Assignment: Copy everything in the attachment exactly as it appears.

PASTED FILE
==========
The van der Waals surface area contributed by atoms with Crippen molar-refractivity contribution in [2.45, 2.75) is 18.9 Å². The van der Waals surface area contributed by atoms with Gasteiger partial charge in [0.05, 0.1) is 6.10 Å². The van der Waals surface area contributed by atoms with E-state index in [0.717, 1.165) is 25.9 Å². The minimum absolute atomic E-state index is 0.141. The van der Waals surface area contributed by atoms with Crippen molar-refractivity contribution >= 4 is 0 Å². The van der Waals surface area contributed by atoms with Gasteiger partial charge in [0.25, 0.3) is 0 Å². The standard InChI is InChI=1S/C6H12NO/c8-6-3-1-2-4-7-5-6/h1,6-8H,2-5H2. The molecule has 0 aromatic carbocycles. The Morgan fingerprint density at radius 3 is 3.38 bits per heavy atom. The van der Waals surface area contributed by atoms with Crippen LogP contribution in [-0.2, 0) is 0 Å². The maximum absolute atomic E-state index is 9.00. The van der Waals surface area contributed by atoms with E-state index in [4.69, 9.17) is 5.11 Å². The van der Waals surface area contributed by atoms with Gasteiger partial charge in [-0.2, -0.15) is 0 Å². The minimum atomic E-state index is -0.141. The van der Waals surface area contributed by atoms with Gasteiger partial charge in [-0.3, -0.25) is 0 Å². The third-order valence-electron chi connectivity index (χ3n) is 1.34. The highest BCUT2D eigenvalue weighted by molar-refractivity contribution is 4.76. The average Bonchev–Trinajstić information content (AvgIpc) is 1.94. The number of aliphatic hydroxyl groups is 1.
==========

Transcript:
The van der Waals surface area contributed by atoms with Crippen molar-refractivity contribution in [2.45, 2.75) is 18.9 Å². The van der Waals surface area contributed by atoms with Gasteiger partial charge in [0.05, 0.1) is 6.10 Å². The van der Waals surface area contributed by atoms with E-state index in [0.717, 1.165) is 25.9 Å². The minimum absolute atomic E-state index is 0.141. The van der Waals surface area contributed by atoms with Crippen molar-refractivity contribution >= 4 is 0 Å². The van der Waals surface area contributed by atoms with Gasteiger partial charge in [0.25, 0.3) is 0 Å². The standard InChI is InChI=1S/C6H12NO/c8-6-3-1-2-4-7-5-6/h1,6-8H,2-5H2. The molecule has 0 aromatic carbocycles. The Morgan fingerprint density at radius 3 is 3.38 bits per heavy atom. The van der Waals surface area contributed by atoms with Crippen LogP contribution in [-0.2, 0) is 0 Å². The maximum absolute atomic E-state index is 9.00. The van der Waals surface area contributed by atoms with E-state index in [4.69, 9.17) is 5.11 Å². The van der Waals surface area contributed by atoms with Gasteiger partial charge in [-0.2, -0.15) is 0 Å². The minimum atomic E-state index is -0.141. The van der Waals surface area contributed by atoms with Gasteiger partial charge in [-0.3, -0.25) is 0 Å². The third-order valence-electron chi connectivity index (χ3n) is 1.34. The highest BCUT2D eigenvalue weighted by molar-refractivity contribution is 4.76. The average Bonchev–Trinajstić information content (AvgIpc) is 1.94. The number of aliphatic hydroxyl groups is 1.